The team at Wisconsin-based crane lifting solutions manufacturer, Manitowoc Cranes, had been accustomed to using blueprints, tape measures, chalk, and physical templates to set their frames. However, there were downsides to the traditional way of laying out each frame using manual measuring methods. Parts located on the wrong side of a chalk line or parts welded on backward because the holes were offset in the plate were typical errors that required rework. In addition, given the complexity of the frames and number of components that need to be welded on, positioning all these parts manually also cost a lot of time. There was also no effective way to detect if something was laid out or welded improperly without performing a 100 percent inspection. Furthermore, training new employees and cross-training veteran ones also proved to be an ongoing challenge.

To overcome these challenges, the manufacturer decided to invest in a FARO® Tracer Laser Projector to increase throughput, reduce rework, and to lean out its processes. The Tracer Laser Projector provided operators and assemblers at Manitowoc Cranes with a virtual template to quickly and accurately position components. In addition, the Tracer system enabled a visual verification of individual process steps.

The FARO® Tracer Laser Projector increases throughput, reduces rework, and leans out processes. It provides operators and assemblers with a virtual template to quickly and accurately position components. It also enables a visual verification of individual process steps.

Initially, there was doubt among its staff — who would try to measure and verify the lines projected by the Tracer. But with the Tracer, the number of mistakes and the need for rework were reduced significantly. In fact, Manitowoc Cranes performed some time studies and confirmed that a return on investment for three projectors was realized in less than a year.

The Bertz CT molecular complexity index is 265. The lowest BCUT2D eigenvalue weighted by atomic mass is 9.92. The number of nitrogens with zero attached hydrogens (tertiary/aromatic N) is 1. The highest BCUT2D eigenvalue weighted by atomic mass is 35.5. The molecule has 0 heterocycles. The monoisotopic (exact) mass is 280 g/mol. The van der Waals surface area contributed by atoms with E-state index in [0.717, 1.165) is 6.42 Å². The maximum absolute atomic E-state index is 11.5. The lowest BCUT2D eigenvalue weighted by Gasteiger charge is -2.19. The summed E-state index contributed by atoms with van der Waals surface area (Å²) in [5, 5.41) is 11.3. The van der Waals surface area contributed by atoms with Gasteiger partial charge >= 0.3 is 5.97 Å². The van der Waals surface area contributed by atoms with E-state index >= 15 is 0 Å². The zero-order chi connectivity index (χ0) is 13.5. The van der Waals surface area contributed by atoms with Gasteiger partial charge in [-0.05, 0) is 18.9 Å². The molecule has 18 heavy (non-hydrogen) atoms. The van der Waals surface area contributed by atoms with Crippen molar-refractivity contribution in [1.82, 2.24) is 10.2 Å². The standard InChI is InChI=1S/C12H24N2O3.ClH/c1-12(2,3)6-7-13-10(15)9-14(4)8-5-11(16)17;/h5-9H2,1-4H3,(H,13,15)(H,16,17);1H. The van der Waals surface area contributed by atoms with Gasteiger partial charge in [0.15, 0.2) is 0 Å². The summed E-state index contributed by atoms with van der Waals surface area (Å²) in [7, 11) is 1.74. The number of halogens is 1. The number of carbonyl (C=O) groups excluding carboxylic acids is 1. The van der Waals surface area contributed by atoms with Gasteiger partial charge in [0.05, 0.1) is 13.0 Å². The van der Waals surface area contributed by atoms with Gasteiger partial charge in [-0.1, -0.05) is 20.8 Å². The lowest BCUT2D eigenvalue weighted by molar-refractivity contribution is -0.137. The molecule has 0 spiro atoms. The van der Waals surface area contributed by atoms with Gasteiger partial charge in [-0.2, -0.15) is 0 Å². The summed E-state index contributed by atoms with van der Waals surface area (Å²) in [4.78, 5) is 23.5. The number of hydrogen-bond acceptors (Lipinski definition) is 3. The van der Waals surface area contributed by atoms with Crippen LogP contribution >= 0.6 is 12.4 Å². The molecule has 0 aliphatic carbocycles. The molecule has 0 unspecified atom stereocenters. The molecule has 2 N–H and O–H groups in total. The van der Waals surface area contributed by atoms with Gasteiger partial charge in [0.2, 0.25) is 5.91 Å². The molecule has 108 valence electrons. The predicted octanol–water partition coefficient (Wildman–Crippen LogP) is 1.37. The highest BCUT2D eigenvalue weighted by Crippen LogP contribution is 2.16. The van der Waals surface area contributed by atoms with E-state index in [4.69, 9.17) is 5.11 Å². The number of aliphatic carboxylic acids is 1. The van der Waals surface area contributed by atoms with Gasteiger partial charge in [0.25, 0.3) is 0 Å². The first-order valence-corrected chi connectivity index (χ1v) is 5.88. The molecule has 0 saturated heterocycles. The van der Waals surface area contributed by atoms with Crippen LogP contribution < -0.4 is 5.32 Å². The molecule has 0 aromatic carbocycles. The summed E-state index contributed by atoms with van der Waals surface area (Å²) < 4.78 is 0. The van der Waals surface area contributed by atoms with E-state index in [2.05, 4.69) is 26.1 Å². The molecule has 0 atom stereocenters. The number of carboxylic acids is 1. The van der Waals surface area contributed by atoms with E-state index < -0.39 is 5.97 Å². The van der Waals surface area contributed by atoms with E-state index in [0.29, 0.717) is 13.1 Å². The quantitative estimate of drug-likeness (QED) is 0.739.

In a broader sense, the Tracer system eliminates the need for physical templates and tools in a broad range of layout, ply lay-up, and assembly applications. The device supports the layout/assembly process and also enables either a visual verification or a system-based, automated in-process verification of process steps or the final assembly (based on the model). As a result, the risk of human error and costly rework is substantially reduced.

Moreover, manufacturers can avoid the time and cost associated with using large and heavy templates, while significantly improving assembly and quality control processes. Instead of blueprints, operators follow the sequential guide through the assembly process provided by the system. This takes the stress off operators who have to work on large components, knowing that the Tracer uses the full CAD design of the entire workpiece to take care of the ‘big picture.’ Furthermore, this eliminates the risk of misalignment by less experienced employees, allowing manufacturers to ensure alignment accuracy every single time.

Staying at the top of the game

By offering 3D-based laser templating and helping users breeze through assembly and verification processes, the metrology industry has enabled manufacturers to achieve precision with unprecedented efficiency, ensuring quality right from the start of the assembly process. With the right portable 3D device, manufacturers can boost customer confidence, accelerate delivery timelines, and reduce scrap and rework rates all at once. Companies that wish to gain a competitive edge should contact a 3D measurement specialist to reassess their needs and identify a suitable portable solution right away.

With the right portable 3D device, manufacturers can boost customer confidence, accelerate delivery timelines, and reduce scrap and rework rates all at once.